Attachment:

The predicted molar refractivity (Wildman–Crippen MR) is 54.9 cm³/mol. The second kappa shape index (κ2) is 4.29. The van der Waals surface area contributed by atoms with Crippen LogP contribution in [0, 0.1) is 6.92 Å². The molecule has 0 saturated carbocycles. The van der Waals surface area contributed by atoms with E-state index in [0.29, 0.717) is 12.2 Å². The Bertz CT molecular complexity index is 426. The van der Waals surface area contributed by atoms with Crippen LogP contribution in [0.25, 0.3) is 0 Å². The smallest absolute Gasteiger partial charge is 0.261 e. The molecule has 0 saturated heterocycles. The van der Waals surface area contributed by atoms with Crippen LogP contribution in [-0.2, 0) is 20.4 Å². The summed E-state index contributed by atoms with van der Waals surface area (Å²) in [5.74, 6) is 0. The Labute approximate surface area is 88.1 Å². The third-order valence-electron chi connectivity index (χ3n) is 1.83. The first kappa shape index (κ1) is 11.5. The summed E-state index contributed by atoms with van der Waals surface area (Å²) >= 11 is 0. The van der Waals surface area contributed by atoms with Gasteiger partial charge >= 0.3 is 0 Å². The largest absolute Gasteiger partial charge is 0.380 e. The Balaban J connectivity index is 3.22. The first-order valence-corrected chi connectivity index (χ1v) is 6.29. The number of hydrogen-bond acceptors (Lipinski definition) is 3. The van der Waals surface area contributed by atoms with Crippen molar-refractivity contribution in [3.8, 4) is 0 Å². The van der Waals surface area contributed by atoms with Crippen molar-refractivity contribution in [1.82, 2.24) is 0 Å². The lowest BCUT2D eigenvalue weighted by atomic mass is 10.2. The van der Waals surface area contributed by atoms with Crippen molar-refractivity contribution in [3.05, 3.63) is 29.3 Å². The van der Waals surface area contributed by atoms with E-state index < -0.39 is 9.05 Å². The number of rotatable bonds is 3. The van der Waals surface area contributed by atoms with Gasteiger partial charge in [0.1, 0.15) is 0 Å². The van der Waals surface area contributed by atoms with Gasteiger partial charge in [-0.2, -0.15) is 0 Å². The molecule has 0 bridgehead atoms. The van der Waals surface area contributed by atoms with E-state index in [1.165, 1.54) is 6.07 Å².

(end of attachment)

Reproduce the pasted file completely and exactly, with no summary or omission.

The predicted molar refractivity (Wildman–Crippen MR) is 54.9 cm³/mol. The second kappa shape index (κ2) is 4.29. The van der Waals surface area contributed by atoms with Crippen LogP contribution in [0, 0.1) is 6.92 Å². The molecule has 0 saturated carbocycles. The van der Waals surface area contributed by atoms with E-state index in [0.29, 0.717) is 12.2 Å². The Bertz CT molecular complexity index is 426. The van der Waals surface area contributed by atoms with Crippen LogP contribution in [0.25, 0.3) is 0 Å². The smallest absolute Gasteiger partial charge is 0.261 e. The molecule has 0 saturated heterocycles. The van der Waals surface area contributed by atoms with Crippen LogP contribution in [-0.2, 0) is 20.4 Å². The summed E-state index contributed by atoms with van der Waals surface area (Å²) in [5.74, 6) is 0. The Labute approximate surface area is 88.1 Å². The third-order valence-electron chi connectivity index (χ3n) is 1.83. The first kappa shape index (κ1) is 11.5. The summed E-state index contributed by atoms with van der Waals surface area (Å²) >= 11 is 0. The van der Waals surface area contributed by atoms with Gasteiger partial charge >= 0.3 is 0 Å². The largest absolute Gasteiger partial charge is 0.380 e. The Balaban J connectivity index is 3.22. The first-order valence-corrected chi connectivity index (χ1v) is 6.29. The number of hydrogen-bond acceptors (Lipinski definition) is 3. The van der Waals surface area contributed by atoms with Crippen molar-refractivity contribution in [3.8, 4) is 0 Å². The van der Waals surface area contributed by atoms with Crippen molar-refractivity contribution in [1.82, 2.24) is 0 Å². The lowest BCUT2D eigenvalue weighted by atomic mass is 10.2. The van der Waals surface area contributed by atoms with Crippen molar-refractivity contribution in [3.05, 3.63) is 29.3 Å². The van der Waals surface area contributed by atoms with E-state index < -0.39 is 9.05 Å². The number of rotatable bonds is 3. The van der Waals surface area contributed by atoms with Gasteiger partial charge in [0.1, 0.15) is 0 Å². The van der Waals surface area contributed by atoms with Gasteiger partial charge in [-0.2, -0.15) is 0 Å². The molecule has 0 bridgehead atoms. The van der Waals surface area contributed by atoms with E-state index in [1.165, 1.54) is 6.07 Å².